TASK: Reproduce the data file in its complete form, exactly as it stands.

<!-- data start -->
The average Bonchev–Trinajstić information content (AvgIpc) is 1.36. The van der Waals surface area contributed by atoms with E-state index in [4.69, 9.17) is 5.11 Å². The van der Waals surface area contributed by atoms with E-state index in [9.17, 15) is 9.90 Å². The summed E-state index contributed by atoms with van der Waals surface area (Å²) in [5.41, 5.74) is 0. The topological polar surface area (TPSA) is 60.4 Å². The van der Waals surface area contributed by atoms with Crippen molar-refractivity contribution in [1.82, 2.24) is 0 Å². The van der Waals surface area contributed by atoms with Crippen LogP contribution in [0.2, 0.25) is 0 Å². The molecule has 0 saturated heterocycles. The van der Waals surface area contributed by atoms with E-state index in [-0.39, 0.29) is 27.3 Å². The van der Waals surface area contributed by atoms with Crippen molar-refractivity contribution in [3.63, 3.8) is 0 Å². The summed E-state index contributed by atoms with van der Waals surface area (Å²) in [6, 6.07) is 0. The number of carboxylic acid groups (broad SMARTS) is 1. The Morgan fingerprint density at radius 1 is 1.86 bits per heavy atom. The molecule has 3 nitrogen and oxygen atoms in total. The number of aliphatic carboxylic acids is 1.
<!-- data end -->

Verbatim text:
The average Bonchev–Trinajstić information content (AvgIpc) is 1.36. The van der Waals surface area contributed by atoms with E-state index in [4.69, 9.17) is 5.11 Å². The van der Waals surface area contributed by atoms with E-state index in [9.17, 15) is 9.90 Å². The summed E-state index contributed by atoms with van der Waals surface area (Å²) in [5.41, 5.74) is 0. The topological polar surface area (TPSA) is 60.4 Å². The van der Waals surface area contributed by atoms with Crippen molar-refractivity contribution in [1.82, 2.24) is 0 Å². The van der Waals surface area contributed by atoms with Crippen LogP contribution in [0.2, 0.25) is 0 Å². The molecule has 0 saturated heterocycles. The van der Waals surface area contributed by atoms with E-state index in [-0.39, 0.29) is 27.3 Å². The van der Waals surface area contributed by atoms with Crippen molar-refractivity contribution in [3.63, 3.8) is 0 Å². The summed E-state index contributed by atoms with van der Waals surface area (Å²) in [6, 6.07) is 0. The number of carboxylic acid groups (broad SMARTS) is 1. The Morgan fingerprint density at radius 1 is 1.86 bits per heavy atom. The molecule has 3 nitrogen and oxygen atoms in total. The number of aliphatic carboxylic acids is 1.